There are two recognized subspecies of Buteo brachyurus: B. b. brachyurus and B. b. fuliginosus. Buteo brachyurus brachyurus is found in in South America. It can be distinguished from Buteo brachyurus fuliginosus by having less barring on the tail and no rufous on the side of the neck. Buteo brachyurus fuliginosus is found in Panama and the rest of the North American range. Though they are considered part of the same subspecies, the population of hawks in Florida appears to be larger-bodied than those living in Central and South America. They also have more rufous on their hind neck.

  • Sexual Dimorphism
  • sexes alike
  • female larger
  • Range mass
    392 to 515 g
    13.81 to 18.15 oz
  • Average mass
    441 g
    15.54 oz
  • Range length
    39 to 44 cm
    15.35 to 17.32 in
  • Range wingspan
    83 to 103 cm
    32.68 to 40.55 in


The breeding season of short-tailed hawks is from late January to July. These birds are presumed to be monogamous. Courtship consists of the male circling and undulating above the female who is perched at the nest site. The male then presents prey or nest material to the female. They have also been observed to grasp each others’ talons in the air and tumble earthward. Copulation begins with the male descending and landing near or on the female. He proceeds to give a two-note squeal before mounting for 5 to 7 seconds. Though one male was observed to have had 2 mates over three years, there is little information on the duration of pair bonds. There is no assortative mating between the two color morphs. During the breeding season short-tailed hawks becomes quite secretive and can then be difficult to locate.

Females create a platform nest made of sticks, lining the interior with finer twigs and soft material such as Spanish moss during incubation and hatching. Males gather nest materials. Nests are around 0.6 to 0.9 meters wide and 0.3 meters deep. Normally, they are located towards the top of taller trees, 9 to 29 meters up, in cypress swamps or mangroves. Less often, nest sites are found in the interior of both closed and open woods and the edges of hammocks. One to three preliminary nests may be constructed before a final nest is chosen. Nests may be reused year after year, and new nests are always located around the same area as previous ones. Only one brood is raised per season.

Buteo brachyurus normally lays two eggs, although clutch size varies from one to three eggs. Typically they are an unspotted bluish-white, although some have reddish brown speckling around the larger end. The eggs are short elliptical or nearly oval shape. The length of time between eggs in a clutch is unknown. Incubation lasts between 34 and 39 days. Females incubate eggs while males provisio females with food.

At hatching, young are covered in white natal down and weigh from 35 to 55 grams. About 2.5 to 3 weeks after hatching, a second layer of gray down is grown. Nestlings are brooded almost continuously as females are absent from the nest less than 10% of the time. Chicks are fed 2 to 3 times a day by both parents. Siblicide has not been well-documented in the species, although observations in captivity suggest that it is a possibility. Length of time to fledging is unknown. One specimen had a mass of 415 grams at fledging. In an estimated 45% of nests, at least one young is successfully raised. The age at sexual maturity is unknown; however first-year birds have not been observed breeding. The timing of molts in this species is also unknown.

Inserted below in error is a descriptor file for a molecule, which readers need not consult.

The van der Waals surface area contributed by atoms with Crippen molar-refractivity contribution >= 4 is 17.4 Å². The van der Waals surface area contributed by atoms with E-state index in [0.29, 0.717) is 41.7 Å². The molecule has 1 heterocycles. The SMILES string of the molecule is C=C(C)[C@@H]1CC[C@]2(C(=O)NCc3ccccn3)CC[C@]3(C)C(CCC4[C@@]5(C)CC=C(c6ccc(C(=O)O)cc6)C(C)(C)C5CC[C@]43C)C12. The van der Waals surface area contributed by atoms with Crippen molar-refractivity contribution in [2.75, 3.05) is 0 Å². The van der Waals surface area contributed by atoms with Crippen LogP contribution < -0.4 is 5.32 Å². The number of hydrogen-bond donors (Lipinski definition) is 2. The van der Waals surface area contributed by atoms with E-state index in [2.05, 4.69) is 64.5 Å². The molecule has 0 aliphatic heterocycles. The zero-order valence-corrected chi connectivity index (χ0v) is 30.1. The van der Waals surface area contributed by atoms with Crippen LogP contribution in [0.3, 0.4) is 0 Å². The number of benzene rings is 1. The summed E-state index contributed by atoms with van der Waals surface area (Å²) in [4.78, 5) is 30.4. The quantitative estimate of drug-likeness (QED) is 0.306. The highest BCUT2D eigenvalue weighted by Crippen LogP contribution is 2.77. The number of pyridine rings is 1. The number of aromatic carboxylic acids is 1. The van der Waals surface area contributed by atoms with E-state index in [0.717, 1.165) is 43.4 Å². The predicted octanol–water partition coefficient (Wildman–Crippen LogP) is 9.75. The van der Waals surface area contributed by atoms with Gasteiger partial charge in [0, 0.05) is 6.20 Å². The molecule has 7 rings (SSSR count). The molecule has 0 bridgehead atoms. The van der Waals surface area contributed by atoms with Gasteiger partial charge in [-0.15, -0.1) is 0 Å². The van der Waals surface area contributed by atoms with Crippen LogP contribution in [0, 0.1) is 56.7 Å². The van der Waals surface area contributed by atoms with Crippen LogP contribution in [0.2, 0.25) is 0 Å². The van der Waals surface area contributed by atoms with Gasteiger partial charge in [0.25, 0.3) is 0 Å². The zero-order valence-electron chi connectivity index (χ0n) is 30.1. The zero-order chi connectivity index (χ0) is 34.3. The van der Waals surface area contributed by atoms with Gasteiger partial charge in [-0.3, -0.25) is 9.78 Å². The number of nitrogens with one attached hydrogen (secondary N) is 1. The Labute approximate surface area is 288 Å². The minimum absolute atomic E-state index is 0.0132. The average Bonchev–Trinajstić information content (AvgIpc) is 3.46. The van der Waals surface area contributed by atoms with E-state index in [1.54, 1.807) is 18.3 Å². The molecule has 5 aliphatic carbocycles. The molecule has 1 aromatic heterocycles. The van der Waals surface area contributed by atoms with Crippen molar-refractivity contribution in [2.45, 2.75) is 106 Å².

• Breeding interval
    Short-tailed hawks breed once every year.
  • Breeding season
    Short-tailed hawks breed from January to July.
  • Range eggs per season
    1 to 3
  • Range time to hatching
    34 to 39 days

Short-tailed hawk males and females both care for their young until they are fledged and independent.

  • Parental Investment
  • altricial
  • pre-fertilization
    • provisioning
    • protecting
      • female
  • pre-hatching/birth
    • provisioning
      • female
    • protecting
      • male
      • female
  • pre-weaning/fledging
    • provisioning
      • male
      • female
    • protecting
      • male
      • female
  • pre-independence
    • provisioning
      • male
      • female
    • protecting
      • male
      • female


There is no information on lifespan or survivorship in short-tailed hawks. Recorded causes of death include being shot, as well as being hit by cars. Habitat destruction, especially of winter breeding grounds in Florida, may also contribute to death in short-tailed hawks. Ironically, short-tailed hawks have increased in density in some areas due to logging that has opened up more of the forest edge habitats that it prefers (Thiollay 1999). (Thiollay, 1999)


Short-tailed hawks are infrequently seen perching. They are usually spotted while soaring high in the air, scanning for prey below or while hovering at updrafts near forest edges. One diagnostic characteristic useful in identification is that the outer primaries are distinctly upturned in flight while the rest of the wing is flat. They use thermals to gain altitude, spiraling around inside the column of air. They are most active 2 to 3 hours after sunrise to 1 to 2 hours before sunset when thermals are available. Once the desired altitude is reached, short-tailed hawks use the wind to keep themselves aloft. When prey is spotted, these hawks dive, with occasional mid-flight holds to adjust direction.